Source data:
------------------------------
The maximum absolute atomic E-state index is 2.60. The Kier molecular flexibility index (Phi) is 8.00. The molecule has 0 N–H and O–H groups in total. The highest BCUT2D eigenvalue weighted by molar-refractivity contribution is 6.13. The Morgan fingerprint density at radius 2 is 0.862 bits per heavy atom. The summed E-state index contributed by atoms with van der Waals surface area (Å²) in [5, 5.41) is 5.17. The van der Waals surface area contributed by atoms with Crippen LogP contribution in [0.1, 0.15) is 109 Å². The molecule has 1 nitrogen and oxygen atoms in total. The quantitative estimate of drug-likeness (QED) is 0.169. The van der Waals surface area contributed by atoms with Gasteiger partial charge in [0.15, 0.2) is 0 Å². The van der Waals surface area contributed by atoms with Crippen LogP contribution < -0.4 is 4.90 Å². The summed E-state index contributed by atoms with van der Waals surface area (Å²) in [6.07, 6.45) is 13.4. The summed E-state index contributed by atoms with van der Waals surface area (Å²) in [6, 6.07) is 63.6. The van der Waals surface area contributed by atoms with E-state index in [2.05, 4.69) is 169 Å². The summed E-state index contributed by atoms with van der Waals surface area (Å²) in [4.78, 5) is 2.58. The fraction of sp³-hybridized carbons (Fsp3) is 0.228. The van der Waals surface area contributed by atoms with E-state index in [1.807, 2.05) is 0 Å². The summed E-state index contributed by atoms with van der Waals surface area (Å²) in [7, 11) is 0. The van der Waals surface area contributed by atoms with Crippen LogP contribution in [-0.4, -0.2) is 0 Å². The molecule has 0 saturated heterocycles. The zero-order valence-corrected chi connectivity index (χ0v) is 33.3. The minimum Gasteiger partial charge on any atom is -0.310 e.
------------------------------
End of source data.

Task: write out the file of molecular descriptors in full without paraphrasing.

The maximum absolute atomic E-state index is 2.60. The Kier molecular flexibility index (Phi) is 8.00. The molecule has 0 N–H and O–H groups in total. The highest BCUT2D eigenvalue weighted by molar-refractivity contribution is 6.13. The Morgan fingerprint density at radius 2 is 0.862 bits per heavy atom. The summed E-state index contributed by atoms with van der Waals surface area (Å²) in [5, 5.41) is 5.17. The van der Waals surface area contributed by atoms with Crippen LogP contribution in [0.1, 0.15) is 109 Å². The molecule has 1 nitrogen and oxygen atoms in total. The quantitative estimate of drug-likeness (QED) is 0.169. The van der Waals surface area contributed by atoms with Gasteiger partial charge in [0.15, 0.2) is 0 Å². The van der Waals surface area contributed by atoms with Crippen LogP contribution < -0.4 is 4.90 Å². The summed E-state index contributed by atoms with van der Waals surface area (Å²) in [6.07, 6.45) is 13.4. The summed E-state index contributed by atoms with van der Waals surface area (Å²) in [6, 6.07) is 63.6. The van der Waals surface area contributed by atoms with E-state index in [2.05, 4.69) is 169 Å². The summed E-state index contributed by atoms with van der Waals surface area (Å²) in [4.78, 5) is 2.58. The fraction of sp³-hybridized carbons (Fsp3) is 0.228. The van der Waals surface area contributed by atoms with E-state index in [1.807, 2.05) is 0 Å². The summed E-state index contributed by atoms with van der Waals surface area (Å²) in [7, 11) is 0. The van der Waals surface area contributed by atoms with Crippen LogP contribution in [-0.4, -0.2) is 0 Å². The molecule has 0 saturated heterocycles. The zero-order valence-corrected chi connectivity index (χ0v) is 33.3. The minimum Gasteiger partial charge on any atom is -0.310 e.